The history of child labour: from farm to factory

I have to work without a light and I’m scared.  I go at 4 and sometimes half past 3 in the morning and come out at 5…I never go to sleep.  Sometimes I sing when I’ve light, but not in the dark; I dare not sing then.  I don’t like being in the pit…I would like to be at school far better than in the pit.

Sarah Gooder, 8 years old.
Extract from UK Parliamentary Papers, 1842, vol. XV-XVII, Appendix 1.


For centuries it was common for children to work helping their families on farms or in cottage industries with specialized crafts such as weaving.  Children would not receive a wage for this work because it was viewed as contributing to the family economy.

The nature of work changed during the Industrial Revolution.  New factories, mills and mines opened in Britain and instead of working at home with their families children would be sent out to work.  Initially child workers were drawn from local orphanages and workhouses and were given food and dormitory lodging in exchange for their work.  They did not receive a wage.  As more of the new workplaces opened and grew bigger they needed more workers, and so started to employ children.

In 1788 children were more than 60% of the workforce in British textile mills. The owners of factories, mills and mines employed children because they were:

  • Physically small and could fit in small spaces around factory machines and in tiny tunnels in mines
  • Paid a lot less than adults
  • Thought to be easier to control than adult workers because they were obedient and easy to frighten and punish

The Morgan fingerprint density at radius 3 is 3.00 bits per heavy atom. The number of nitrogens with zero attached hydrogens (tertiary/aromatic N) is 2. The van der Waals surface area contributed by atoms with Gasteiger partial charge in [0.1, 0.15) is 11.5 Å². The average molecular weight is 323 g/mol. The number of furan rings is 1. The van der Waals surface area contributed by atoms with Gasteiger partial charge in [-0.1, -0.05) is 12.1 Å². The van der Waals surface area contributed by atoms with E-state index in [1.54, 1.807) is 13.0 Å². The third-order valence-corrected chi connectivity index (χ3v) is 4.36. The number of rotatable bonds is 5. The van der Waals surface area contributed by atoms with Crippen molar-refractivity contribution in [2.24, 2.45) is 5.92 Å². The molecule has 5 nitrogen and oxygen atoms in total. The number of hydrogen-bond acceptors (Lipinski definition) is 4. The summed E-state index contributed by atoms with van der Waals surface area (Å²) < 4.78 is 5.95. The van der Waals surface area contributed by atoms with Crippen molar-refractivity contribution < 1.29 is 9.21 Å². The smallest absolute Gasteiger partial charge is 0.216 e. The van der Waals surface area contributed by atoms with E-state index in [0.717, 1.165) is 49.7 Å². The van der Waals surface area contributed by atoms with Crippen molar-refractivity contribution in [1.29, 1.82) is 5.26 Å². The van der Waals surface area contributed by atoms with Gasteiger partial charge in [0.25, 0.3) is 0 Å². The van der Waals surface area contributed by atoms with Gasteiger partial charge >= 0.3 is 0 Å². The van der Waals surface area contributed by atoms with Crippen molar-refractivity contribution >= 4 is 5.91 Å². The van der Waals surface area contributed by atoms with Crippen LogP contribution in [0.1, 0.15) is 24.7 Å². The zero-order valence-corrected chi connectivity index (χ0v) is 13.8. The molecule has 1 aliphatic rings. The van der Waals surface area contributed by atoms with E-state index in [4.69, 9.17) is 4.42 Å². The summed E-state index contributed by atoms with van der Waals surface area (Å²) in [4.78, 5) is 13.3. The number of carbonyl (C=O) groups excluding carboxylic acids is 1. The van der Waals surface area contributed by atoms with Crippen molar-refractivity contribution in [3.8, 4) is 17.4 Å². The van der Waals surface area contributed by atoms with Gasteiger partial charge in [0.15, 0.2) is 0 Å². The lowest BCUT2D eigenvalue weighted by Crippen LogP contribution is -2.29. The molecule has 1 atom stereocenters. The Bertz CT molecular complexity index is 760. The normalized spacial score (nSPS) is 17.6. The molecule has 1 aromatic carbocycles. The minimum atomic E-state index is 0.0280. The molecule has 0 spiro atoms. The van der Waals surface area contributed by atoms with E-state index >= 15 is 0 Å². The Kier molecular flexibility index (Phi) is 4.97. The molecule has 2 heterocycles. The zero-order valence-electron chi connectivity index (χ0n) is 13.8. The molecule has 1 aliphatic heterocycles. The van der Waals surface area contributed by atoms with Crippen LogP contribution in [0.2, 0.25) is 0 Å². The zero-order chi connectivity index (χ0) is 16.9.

• Thought to be very unlikely to demand better pay and conditions
  • Able to perform simple repetitive tasks

Families sent their children to work in factories, mills and mines because they needed the money.  The average working class child in the period 1791-1850 started work at age 10 and by the 1820s 60% of 10 year old and 30% of 8 year old working-class boys were employed.  In the coal mines the average age of beginning work was 9.

Children as young as 5 or 6 would work more than 12 hours a day for 6 days a week and the work was often very dangerous.  Many young children were killed working or cleaning huge machines, and often got very sick from working in the mines or dealing with dangerous chemicals.



  • 1802: Children’s working day is 12 hours
  • 1819: Minimum work age is 9 in the cotton industry
  • 1833: Minimum work age is 9 in all large factories.  Children aged between 9 and 12 may only work 8 hours a day, and have 2 hours of compulsory education.
  • 1842: Children may no longer work underground in mines
  • 1847: Children’s working day is 10 hours
  • 1878: Minimum work age is 10
  • 1901: Minimum work age is 12

Industrial Revolution worksheet. Check your knowledge


Australian Curriculum Links

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Eight hour day: work, rest and play
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